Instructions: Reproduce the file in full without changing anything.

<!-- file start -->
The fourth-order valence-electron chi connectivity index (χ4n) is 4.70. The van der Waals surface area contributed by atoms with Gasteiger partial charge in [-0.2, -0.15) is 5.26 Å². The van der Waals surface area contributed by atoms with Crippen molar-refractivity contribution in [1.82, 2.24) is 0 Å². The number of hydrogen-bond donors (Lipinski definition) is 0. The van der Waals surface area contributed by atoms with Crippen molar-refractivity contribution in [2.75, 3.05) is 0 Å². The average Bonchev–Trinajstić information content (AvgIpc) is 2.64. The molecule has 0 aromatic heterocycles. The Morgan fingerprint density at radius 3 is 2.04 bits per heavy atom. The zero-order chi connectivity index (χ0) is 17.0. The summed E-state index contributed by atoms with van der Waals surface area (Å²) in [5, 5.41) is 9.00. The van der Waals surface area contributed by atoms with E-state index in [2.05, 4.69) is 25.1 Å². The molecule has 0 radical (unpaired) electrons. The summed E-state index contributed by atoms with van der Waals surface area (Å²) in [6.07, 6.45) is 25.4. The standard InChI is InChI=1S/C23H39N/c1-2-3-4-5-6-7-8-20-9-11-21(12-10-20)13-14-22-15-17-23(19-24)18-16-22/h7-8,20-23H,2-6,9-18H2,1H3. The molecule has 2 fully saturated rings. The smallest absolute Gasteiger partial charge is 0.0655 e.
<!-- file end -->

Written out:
The fourth-order valence-electron chi connectivity index (χ4n) is 4.70. The van der Waals surface area contributed by atoms with Gasteiger partial charge in [-0.2, -0.15) is 5.26 Å². The van der Waals surface area contributed by atoms with Crippen molar-refractivity contribution in [1.82, 2.24) is 0 Å². The number of hydrogen-bond donors (Lipinski definition) is 0. The van der Waals surface area contributed by atoms with Crippen molar-refractivity contribution in [2.75, 3.05) is 0 Å². The average Bonchev–Trinajstić information content (AvgIpc) is 2.64. The molecule has 0 aromatic heterocycles. The Morgan fingerprint density at radius 3 is 2.04 bits per heavy atom. The zero-order chi connectivity index (χ0) is 17.0. The summed E-state index contributed by atoms with van der Waals surface area (Å²) in [5, 5.41) is 9.00. The van der Waals surface area contributed by atoms with E-state index in [2.05, 4.69) is 25.1 Å². The molecule has 0 radical (unpaired) electrons. The summed E-state index contributed by atoms with van der Waals surface area (Å²) in [6.07, 6.45) is 25.4. The standard InChI is InChI=1S/C23H39N/c1-2-3-4-5-6-7-8-20-9-11-21(12-10-20)13-14-22-15-17-23(19-24)18-16-22/h7-8,20-23H,2-6,9-18H2,1H3. The molecule has 2 fully saturated rings. The smallest absolute Gasteiger partial charge is 0.0655 e.